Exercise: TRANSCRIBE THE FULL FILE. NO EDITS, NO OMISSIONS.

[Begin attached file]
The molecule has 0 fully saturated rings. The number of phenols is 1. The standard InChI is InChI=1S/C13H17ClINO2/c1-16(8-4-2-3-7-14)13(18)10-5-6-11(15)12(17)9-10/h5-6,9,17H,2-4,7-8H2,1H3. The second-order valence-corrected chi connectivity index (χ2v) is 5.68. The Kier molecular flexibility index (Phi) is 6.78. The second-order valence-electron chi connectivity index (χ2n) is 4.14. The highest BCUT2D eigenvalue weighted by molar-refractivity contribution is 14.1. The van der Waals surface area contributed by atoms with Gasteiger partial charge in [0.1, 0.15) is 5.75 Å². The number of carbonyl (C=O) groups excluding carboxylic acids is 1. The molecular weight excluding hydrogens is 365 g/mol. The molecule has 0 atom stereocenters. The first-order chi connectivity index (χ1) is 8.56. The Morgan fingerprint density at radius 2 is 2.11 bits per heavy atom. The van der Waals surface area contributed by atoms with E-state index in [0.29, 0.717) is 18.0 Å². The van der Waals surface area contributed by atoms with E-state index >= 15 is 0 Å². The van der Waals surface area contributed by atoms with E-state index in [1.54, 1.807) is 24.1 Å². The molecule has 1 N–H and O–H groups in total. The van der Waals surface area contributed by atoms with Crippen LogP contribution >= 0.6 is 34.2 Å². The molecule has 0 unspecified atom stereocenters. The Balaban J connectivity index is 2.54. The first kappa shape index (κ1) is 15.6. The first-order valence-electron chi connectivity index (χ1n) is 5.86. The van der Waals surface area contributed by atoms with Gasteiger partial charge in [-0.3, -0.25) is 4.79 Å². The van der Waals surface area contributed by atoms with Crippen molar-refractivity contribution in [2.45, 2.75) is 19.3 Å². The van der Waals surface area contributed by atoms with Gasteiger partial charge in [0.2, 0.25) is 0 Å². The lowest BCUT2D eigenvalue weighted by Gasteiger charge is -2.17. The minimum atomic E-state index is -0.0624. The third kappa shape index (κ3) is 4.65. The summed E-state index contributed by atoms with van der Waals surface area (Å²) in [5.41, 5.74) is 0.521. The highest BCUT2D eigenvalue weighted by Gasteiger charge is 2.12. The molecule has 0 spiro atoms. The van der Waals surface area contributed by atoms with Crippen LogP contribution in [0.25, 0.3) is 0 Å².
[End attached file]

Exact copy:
The molecule has 0 fully saturated rings. The number of phenols is 1. The standard InChI is InChI=1S/C13H17ClINO2/c1-16(8-4-2-3-7-14)13(18)10-5-6-11(15)12(17)9-10/h5-6,9,17H,2-4,7-8H2,1H3. The second-order valence-corrected chi connectivity index (χ2v) is 5.68. The Kier molecular flexibility index (Phi) is 6.78. The second-order valence-electron chi connectivity index (χ2n) is 4.14. The highest BCUT2D eigenvalue weighted by molar-refractivity contribution is 14.1. The van der Waals surface area contributed by atoms with Gasteiger partial charge in [0.1, 0.15) is 5.75 Å². The number of carbonyl (C=O) groups excluding carboxylic acids is 1. The molecular weight excluding hydrogens is 365 g/mol. The molecule has 0 atom stereocenters. The first-order chi connectivity index (χ1) is 8.56. The Morgan fingerprint density at radius 2 is 2.11 bits per heavy atom. The van der Waals surface area contributed by atoms with E-state index in [0.29, 0.717) is 18.0 Å². The van der Waals surface area contributed by atoms with E-state index >= 15 is 0 Å². The van der Waals surface area contributed by atoms with E-state index in [1.54, 1.807) is 24.1 Å². The molecule has 1 N–H and O–H groups in total. The van der Waals surface area contributed by atoms with Crippen LogP contribution >= 0.6 is 34.2 Å². The molecule has 0 unspecified atom stereocenters. The Balaban J connectivity index is 2.54. The first kappa shape index (κ1) is 15.6. The first-order valence-electron chi connectivity index (χ1n) is 5.86. The van der Waals surface area contributed by atoms with Gasteiger partial charge in [-0.3, -0.25) is 4.79 Å². The van der Waals surface area contributed by atoms with Crippen molar-refractivity contribution in [2.45, 2.75) is 19.3 Å². The van der Waals surface area contributed by atoms with Gasteiger partial charge in [0.2, 0.25) is 0 Å². The lowest BCUT2D eigenvalue weighted by Gasteiger charge is -2.17. The minimum atomic E-state index is -0.0624. The third kappa shape index (κ3) is 4.65. The summed E-state index contributed by atoms with van der Waals surface area (Å²) in [5.41, 5.74) is 0.521. The highest BCUT2D eigenvalue weighted by Gasteiger charge is 2.12. The molecule has 0 spiro atoms. The van der Waals surface area contributed by atoms with Crippen LogP contribution in [0.25, 0.3) is 0 Å².